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20 Art Forms of Kerala to Know About

The art form of Kerala – ‘God’s Own Country,’ offers a rich cultural tapestry that reflects the region’s history, spirituality, and diversity. Kerala’s art forms encompass a wide spectrum of expressions, ranging from classical dance forms like Kathakali and Mohiniattam to folk arts such as Theyyam and Thiruvathirakali. Each art form is a testament to the state’s artistic prowess, blending mythology, storytelling, and ritualistic practices into mesmerizing performances that captivate both locals and visitors alike. Let’s take a look at some of the most popular art forms of Kerala.

1. Kathakali

Kathakali is a traditional Indian classical dance that is native to Kerala and almost exclusively practised by them. It is a ‘story play’ genre of art. It is characterised by the traditional male actor-dancers’ elaborately colourful costumes and make-up. Although the fully developed style of Kathakali has its roots in temple and folk arts, it emerged circa 16th century. It also combines moves from South Indian athletic traditions and ancient Indian martial arts. Folktales and religious stories from the Hindu epics and Puranas are the traditional subjects of the Kathakali.

Courtesy – The Statesman

2. Kalarippayattu

Indian martial art Kalaripayattu or Kalari, was developed in Kerala in the 11th century. Kalaripayattu utilises the Indian ‘guru-shishya’ system. One gains insight and mastery via the teacher’s oral instructions and by studying his stance solely through observation. Kicks, strikes, grappling, predetermined forms, weapons, and healing techniques are all part of Kalaripayattu. The ‘kachakettal,’ a red and white or red and black loincloth is the traditional training uniform.

Courtesy – Karma Group

3. Mohiniyattam

Another popular art form in Kerala is the Mohiniyattam or Mohiniattam. The name comes from Mohini, the female avatar of the Hindu deity Vishnu. The ‘Natya Shastra,’ an ancient Hindu Sanskrit text on performance arts, chronicles the way Mohiniyattam must be performed. The ‘lasya’ subgenre is performed in the graceful ‘Kaisiki vritti.’ It is, more precisely, an example of ‘Ekaharya Abhinaya,’ a solo expressive dance performance enhanced by singing and music. Mohiniyattam includes three types of dances — ‘nritta’ (pure dance, solo), ‘nritya’ (expressive dance, solo), and the modern ‘natya’ (play, group dance). 

Courtesy – The Creative Post

4. Theyyam

The northern part of Kerala is the hub of the Hindu religious ritual called Theyyam, ‘Tiṟa,’ or ‘Kaḷiyāṭṭaṁ.’ The people look to Theyyam for blessings because they believe that the performance is a conduit to god. The dance form’s roots lie in the veneration of ancestors, particularly among Kerala’s lower castes. This complex dance ritual developed from the ancestor worship ceremony. There are roughly 456 different kinds of Theyyam, each about a different god.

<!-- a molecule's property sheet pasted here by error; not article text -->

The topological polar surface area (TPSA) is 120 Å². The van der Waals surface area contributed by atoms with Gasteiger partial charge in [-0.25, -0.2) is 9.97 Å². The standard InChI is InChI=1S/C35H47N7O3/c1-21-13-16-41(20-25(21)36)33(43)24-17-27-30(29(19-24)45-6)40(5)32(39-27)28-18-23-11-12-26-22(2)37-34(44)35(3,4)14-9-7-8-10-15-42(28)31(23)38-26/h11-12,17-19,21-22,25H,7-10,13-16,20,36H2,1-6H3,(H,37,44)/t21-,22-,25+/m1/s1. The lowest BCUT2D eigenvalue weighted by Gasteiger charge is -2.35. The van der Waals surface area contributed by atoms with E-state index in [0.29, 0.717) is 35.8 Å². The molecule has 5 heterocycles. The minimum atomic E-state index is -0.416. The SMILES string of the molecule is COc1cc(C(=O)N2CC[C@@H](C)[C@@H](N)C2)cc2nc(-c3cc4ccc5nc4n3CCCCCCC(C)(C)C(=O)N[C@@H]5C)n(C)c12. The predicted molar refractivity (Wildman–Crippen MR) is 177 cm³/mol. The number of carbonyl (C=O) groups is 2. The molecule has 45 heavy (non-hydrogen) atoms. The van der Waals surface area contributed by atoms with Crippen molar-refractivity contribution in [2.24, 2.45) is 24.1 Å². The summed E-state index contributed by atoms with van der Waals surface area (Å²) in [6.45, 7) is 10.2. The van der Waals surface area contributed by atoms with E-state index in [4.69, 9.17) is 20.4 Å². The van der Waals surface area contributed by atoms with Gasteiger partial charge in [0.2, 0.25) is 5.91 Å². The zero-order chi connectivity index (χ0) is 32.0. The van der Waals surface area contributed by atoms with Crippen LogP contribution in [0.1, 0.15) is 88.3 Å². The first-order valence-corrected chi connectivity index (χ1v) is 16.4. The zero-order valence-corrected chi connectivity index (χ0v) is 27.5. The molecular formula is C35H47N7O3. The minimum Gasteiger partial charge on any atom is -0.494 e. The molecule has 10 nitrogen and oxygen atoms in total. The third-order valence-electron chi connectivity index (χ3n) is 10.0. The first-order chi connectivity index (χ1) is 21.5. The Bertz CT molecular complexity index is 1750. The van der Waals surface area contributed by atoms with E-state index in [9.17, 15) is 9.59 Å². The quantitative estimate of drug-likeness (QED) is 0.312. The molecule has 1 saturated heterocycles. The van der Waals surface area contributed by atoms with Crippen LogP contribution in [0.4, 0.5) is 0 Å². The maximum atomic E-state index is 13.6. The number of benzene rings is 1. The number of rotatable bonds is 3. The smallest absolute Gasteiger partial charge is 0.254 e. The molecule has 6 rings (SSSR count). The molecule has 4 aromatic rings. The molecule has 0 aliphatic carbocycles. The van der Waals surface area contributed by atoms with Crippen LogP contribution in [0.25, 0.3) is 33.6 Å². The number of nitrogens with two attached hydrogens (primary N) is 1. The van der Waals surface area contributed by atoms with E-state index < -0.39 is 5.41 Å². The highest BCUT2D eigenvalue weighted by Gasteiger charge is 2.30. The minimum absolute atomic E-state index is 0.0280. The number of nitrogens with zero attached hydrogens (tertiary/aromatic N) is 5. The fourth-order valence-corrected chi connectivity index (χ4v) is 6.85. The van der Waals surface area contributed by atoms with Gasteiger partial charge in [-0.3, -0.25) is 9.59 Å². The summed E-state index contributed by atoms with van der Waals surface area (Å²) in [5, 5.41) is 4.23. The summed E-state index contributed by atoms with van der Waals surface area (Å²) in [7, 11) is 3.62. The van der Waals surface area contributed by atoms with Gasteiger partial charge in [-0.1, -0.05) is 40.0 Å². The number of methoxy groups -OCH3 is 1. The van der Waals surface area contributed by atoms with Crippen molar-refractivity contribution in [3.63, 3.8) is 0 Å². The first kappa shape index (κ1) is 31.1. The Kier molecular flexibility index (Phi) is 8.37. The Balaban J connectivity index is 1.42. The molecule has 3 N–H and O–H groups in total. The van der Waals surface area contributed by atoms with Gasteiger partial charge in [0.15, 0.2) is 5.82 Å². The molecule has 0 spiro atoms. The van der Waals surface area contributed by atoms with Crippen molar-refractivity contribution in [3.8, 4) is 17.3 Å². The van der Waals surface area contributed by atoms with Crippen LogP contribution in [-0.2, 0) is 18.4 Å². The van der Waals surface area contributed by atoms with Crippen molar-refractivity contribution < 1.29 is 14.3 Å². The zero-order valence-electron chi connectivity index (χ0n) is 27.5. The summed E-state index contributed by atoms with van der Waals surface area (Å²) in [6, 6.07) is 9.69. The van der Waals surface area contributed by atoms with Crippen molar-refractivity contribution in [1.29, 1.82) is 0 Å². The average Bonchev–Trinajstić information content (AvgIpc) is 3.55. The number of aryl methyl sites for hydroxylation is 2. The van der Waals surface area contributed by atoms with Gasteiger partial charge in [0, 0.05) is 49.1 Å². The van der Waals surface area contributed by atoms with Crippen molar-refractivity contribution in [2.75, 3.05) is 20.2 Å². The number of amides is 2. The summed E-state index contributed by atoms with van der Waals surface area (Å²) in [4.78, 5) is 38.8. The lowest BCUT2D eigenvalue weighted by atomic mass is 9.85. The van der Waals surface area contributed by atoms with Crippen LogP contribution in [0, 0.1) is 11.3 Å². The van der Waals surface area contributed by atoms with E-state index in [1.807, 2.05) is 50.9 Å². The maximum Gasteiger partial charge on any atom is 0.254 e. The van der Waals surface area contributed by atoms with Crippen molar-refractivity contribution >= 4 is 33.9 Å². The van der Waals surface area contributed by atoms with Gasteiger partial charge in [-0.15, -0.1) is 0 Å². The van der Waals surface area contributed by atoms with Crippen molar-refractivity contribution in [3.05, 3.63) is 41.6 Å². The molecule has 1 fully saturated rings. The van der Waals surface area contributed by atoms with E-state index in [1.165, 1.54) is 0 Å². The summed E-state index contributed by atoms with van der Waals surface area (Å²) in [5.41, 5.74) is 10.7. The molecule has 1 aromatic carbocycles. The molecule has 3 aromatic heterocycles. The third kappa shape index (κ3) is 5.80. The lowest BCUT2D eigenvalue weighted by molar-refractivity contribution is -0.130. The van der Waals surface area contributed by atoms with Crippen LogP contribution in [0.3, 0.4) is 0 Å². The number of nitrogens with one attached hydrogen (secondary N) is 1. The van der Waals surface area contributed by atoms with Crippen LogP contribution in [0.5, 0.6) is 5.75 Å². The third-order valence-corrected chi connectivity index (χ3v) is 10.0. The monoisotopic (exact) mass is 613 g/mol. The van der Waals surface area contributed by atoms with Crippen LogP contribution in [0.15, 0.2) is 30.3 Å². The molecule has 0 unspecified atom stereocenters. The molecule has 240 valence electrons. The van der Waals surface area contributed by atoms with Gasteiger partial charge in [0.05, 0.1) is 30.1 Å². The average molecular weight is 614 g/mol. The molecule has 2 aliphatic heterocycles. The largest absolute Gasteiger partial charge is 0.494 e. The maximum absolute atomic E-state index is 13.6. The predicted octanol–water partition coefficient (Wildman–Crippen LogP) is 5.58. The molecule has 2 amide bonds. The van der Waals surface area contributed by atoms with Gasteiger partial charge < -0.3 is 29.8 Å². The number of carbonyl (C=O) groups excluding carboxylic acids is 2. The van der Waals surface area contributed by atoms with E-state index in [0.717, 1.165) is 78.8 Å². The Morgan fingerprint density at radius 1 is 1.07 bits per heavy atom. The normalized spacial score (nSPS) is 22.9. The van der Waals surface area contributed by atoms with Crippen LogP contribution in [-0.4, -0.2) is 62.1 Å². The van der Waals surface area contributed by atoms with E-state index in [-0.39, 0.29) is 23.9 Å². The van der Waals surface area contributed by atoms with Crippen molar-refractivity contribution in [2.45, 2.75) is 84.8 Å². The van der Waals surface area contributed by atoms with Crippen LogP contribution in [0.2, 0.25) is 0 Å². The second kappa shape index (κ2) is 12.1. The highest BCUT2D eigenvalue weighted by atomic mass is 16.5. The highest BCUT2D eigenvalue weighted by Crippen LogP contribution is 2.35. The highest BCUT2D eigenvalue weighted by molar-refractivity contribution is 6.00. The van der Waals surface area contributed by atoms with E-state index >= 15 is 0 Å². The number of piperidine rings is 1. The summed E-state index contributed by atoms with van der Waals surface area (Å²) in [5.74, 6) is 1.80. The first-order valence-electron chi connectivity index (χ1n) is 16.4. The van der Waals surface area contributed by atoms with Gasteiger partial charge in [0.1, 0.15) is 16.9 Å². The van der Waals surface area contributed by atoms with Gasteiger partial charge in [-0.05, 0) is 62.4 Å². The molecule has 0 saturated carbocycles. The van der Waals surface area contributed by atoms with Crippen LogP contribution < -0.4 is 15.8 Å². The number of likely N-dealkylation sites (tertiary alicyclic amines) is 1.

Courtesy – Ranjith Sukumaran via Medium

5. Margamkali

Margamkali is an ancient Indian round dance that is primarily performed by the endogamous Knanaya or Southist Christians; a part of the St. Thomas Christians community. The dance recounts the life and missionary activities of Thomas the Apostle. Usually, a dozen dancers surround a ‘Nilavilakku’ (traditional lamp) dressed in the customary ‘Chattayum Mundum’ as they sing and clap. The lamp represents Christ and the performers, his followers. Traditionally played by men, the participation of boys and women in Margamkali is fairly common now.

Courtesy – Nelson MCBS

6. Koodiyattam

Another art form of Kerala is Koodiyattam, which means “playing/performing together.” It combines elements of Koothu, a performing art from the Sangam era, with elements of ancient Sanskrit theatre. It has been designated as a Masterpiece of the Oral and Intangible Heritage of Humanity by UNESCO. Koodiyattam has traditionally been performed by Nangyaramma, women from the Ambalavasi Nambiar caste, and Chakyars, a subcaste of Kerala Hindus.

Courtesy – Wikimedia Commons

7. Oppana

Oppana is a common social amusement performance art form among Kerala’s Mappila (Kerala Muslim) community. It is a staple of every Mappila wedding. The bride, resplendent in all her glory, her feet and palms encrusted with henna design, sits in the middle of the group of dancers, about fifteen or so including the musicians. Men occasionally also present Oppana to the groom as entertainment. 

Courtesy – Wikipedia

8. Thiruvathirakali

Women perform Thiruvathirakali, also known as Kaikottikali or Kummikali, in small groups both during and outside of religious rites. They dance around in a circle and typically sing Shiva Parvati‘s praises in temples on the days of Onam and Thiruvathira. Thiruvathirakali supposedly brings marital bliss to the performers. According to Hindu mythology, it was this dance that revived the God of Love, Kamadeva, after Lord Shiva‘s wrath had reduced him to ashes. 

Courtesy – Kerala Tourism

9. Padayani

Padayani (row of warriors) is a ritual theatre art form associated with the Goddess’ temples in Kerala’s Central Travancore regions. It’s an ancient ritual, danced ceremonially while wearing masks in Bhagavati temples. Padayani is presented as a tribute to Bhadrakaali. The length of the festivals varies based on how many villages participate and organize them, ranging from seven to 28 days.

Courtesy – Kerala Special

10. Pulikali

Pulikali is a recreational art form in Kerala. Usually performed on the fourth day of Onam, artists dressed in vivid yellow, red, and black paint, resembling tigers and leopards, shake their stomachs and move to the rhythms of instruments. Pulikali translates to ‘The Tiger Dance,’ hence, the performance’s central theme is tiger hunting. Earlier, participants would have their faces and bodies painted. In modern times, participants now use pre-made masks, fake teeth, tongues, beards, and moustaches.